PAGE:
E99 Gandhi and W99 Kennedy – leaders who changed the west’s goals but gave their lives to the process. Additionally W98 Maria Montesorri without whom Gandhi’s education revolution and village schooling would not have planted something wonderful in the mess that was collapsing British Empires.

W97 Keynes, W96 Einstein and W95 Von Neumann all of whom advocated system designs that arre bottom up and open not top-down and bordered.

Adam Smith W94 , James Wilson W93, W92 Walter Bagehot on whose design rules the first 100 years of The Economist was based. See The Economist autobiography of its own centenary in 1943.

Chapter 2 68 -72 Future journalism must be optimistic whilst realizing how inequitable Industrial Revolution’s Era had been\

While the two decades after world war 2 so the rapid ending of many European empires, the way industrial revolution had become one of extracting carbon fuels so that some nations could get bigger and bigger had continued. The opportunity to innovate during tIR had been very unevenly distributed. While some humans were racing to the moon. Almost half of the world’s people still had no access to electricity grods at the time of moon landing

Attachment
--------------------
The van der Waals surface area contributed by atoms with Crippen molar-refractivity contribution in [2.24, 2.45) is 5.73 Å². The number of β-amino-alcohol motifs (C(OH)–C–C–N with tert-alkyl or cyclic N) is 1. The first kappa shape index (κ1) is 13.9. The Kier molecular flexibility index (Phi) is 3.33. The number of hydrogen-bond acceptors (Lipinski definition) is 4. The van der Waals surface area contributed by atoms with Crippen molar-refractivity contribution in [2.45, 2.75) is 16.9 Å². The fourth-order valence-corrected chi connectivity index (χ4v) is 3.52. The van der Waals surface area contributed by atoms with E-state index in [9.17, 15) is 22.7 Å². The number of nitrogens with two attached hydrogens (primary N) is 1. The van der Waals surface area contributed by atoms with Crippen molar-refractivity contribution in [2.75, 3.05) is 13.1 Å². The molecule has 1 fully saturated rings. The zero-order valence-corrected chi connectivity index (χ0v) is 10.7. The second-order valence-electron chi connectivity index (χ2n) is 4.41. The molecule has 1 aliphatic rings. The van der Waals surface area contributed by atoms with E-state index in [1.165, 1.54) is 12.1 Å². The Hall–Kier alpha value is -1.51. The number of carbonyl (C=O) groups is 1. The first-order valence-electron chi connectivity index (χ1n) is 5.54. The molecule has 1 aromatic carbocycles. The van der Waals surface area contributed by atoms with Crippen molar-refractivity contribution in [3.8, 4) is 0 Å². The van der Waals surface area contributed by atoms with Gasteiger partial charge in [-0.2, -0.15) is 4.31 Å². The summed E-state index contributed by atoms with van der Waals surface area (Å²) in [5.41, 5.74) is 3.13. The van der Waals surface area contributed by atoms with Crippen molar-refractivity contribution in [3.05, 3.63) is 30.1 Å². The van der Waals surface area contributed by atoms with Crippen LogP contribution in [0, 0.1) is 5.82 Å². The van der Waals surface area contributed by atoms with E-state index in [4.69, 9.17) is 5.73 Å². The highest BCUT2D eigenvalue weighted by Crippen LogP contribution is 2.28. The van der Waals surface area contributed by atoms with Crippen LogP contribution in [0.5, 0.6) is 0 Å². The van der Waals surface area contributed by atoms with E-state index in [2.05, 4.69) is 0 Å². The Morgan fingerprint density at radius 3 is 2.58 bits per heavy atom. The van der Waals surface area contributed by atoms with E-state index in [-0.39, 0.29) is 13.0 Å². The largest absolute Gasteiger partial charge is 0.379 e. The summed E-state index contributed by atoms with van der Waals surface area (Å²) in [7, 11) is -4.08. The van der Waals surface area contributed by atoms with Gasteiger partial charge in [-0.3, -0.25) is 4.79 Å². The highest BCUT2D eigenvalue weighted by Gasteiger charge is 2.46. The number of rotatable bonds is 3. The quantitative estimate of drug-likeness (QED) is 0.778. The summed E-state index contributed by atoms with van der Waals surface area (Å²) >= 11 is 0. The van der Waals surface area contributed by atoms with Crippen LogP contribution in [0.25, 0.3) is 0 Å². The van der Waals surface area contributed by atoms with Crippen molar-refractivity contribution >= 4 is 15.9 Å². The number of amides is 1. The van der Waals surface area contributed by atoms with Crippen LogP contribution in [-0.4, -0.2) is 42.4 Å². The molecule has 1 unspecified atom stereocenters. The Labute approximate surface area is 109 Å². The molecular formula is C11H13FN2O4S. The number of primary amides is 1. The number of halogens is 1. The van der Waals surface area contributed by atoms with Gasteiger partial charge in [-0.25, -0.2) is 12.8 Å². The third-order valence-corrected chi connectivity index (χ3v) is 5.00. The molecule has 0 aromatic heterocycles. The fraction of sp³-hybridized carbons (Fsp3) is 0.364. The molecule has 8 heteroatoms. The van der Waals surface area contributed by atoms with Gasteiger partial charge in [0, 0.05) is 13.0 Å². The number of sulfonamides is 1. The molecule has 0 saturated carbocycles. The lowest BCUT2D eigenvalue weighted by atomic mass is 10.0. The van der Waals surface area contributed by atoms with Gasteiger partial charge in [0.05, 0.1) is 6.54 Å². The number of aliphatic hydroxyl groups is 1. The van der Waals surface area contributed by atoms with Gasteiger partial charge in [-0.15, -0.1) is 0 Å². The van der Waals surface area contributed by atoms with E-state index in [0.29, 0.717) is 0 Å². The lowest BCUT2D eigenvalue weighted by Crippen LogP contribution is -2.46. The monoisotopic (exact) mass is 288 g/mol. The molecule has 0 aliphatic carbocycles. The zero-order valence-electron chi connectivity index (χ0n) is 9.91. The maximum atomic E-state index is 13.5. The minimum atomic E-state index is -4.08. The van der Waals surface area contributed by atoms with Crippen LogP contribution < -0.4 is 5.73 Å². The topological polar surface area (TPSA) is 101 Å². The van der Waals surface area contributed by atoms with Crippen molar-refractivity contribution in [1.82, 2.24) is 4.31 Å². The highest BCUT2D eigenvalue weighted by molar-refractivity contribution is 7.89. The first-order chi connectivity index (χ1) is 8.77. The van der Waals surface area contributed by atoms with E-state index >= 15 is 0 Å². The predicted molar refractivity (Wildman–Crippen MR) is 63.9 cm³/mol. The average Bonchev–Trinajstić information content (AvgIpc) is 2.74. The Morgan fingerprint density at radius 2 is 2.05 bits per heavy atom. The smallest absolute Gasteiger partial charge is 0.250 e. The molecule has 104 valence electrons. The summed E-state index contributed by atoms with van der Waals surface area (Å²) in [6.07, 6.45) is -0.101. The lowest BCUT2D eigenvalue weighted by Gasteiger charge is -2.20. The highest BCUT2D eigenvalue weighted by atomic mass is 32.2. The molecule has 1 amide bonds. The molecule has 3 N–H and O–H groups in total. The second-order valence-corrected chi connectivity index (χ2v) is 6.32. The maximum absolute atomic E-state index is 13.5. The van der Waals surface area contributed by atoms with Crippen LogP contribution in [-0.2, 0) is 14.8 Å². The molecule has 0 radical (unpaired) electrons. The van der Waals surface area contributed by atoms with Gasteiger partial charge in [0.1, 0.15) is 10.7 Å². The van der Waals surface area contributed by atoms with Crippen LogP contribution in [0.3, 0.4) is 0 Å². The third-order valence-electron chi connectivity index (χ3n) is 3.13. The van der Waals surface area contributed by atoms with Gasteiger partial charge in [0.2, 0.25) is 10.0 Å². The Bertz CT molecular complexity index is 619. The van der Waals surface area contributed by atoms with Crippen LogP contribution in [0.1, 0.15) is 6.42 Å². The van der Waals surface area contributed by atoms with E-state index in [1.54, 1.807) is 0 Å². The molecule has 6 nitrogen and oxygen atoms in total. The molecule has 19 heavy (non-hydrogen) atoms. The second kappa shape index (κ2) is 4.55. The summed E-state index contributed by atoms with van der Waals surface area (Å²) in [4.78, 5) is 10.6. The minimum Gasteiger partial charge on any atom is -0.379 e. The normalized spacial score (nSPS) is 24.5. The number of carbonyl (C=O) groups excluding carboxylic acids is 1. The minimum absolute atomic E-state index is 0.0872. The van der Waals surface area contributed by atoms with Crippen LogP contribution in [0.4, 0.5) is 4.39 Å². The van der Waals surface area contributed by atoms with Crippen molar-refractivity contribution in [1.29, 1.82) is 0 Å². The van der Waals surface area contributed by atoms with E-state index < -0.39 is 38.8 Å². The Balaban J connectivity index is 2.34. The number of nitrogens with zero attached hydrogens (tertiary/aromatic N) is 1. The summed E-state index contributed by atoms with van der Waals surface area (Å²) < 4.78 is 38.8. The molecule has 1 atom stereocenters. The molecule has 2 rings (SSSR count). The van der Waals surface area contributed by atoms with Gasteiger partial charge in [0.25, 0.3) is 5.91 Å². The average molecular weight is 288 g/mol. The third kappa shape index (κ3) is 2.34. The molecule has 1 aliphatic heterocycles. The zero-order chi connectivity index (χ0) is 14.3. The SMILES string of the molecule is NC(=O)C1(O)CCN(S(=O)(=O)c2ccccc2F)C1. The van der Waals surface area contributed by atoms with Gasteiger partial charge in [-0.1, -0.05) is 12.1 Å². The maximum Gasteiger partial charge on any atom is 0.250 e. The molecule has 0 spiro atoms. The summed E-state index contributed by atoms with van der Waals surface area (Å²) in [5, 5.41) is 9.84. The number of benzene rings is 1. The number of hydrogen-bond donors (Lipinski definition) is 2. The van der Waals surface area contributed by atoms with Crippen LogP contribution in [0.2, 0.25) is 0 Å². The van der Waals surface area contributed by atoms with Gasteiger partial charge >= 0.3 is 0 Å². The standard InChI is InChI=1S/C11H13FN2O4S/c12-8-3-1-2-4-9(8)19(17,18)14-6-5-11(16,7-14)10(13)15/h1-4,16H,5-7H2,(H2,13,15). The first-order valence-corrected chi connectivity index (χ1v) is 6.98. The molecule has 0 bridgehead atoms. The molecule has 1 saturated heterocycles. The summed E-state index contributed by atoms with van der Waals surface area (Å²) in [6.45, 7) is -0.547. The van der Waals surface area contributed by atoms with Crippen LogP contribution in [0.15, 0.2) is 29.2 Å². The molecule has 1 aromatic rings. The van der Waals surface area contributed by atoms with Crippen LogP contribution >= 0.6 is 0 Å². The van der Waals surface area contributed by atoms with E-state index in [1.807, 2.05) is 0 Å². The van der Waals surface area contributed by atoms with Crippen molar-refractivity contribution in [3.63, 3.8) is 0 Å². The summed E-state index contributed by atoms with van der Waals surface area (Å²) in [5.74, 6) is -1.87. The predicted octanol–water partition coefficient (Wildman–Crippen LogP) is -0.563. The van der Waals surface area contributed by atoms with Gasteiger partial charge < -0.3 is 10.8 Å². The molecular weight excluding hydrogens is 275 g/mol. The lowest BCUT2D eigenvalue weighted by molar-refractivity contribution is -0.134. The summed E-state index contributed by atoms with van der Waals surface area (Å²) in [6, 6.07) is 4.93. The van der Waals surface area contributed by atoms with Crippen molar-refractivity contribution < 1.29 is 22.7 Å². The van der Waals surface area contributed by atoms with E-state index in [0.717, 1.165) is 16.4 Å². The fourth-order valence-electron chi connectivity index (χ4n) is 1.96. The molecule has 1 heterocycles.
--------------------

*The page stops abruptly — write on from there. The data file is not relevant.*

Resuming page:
In parallel to the race to the moon at least 3 earth-changing happenings emerged in the decade up to 1972:
Latin America debated what sort of catholicism it most believed in and decided on values that represent the Franciscan branch – in general this respects those faith leaders who come and live with the more; this was translated into the education philosophy of action learning with the poor advanced by Barzila Paulo Freire.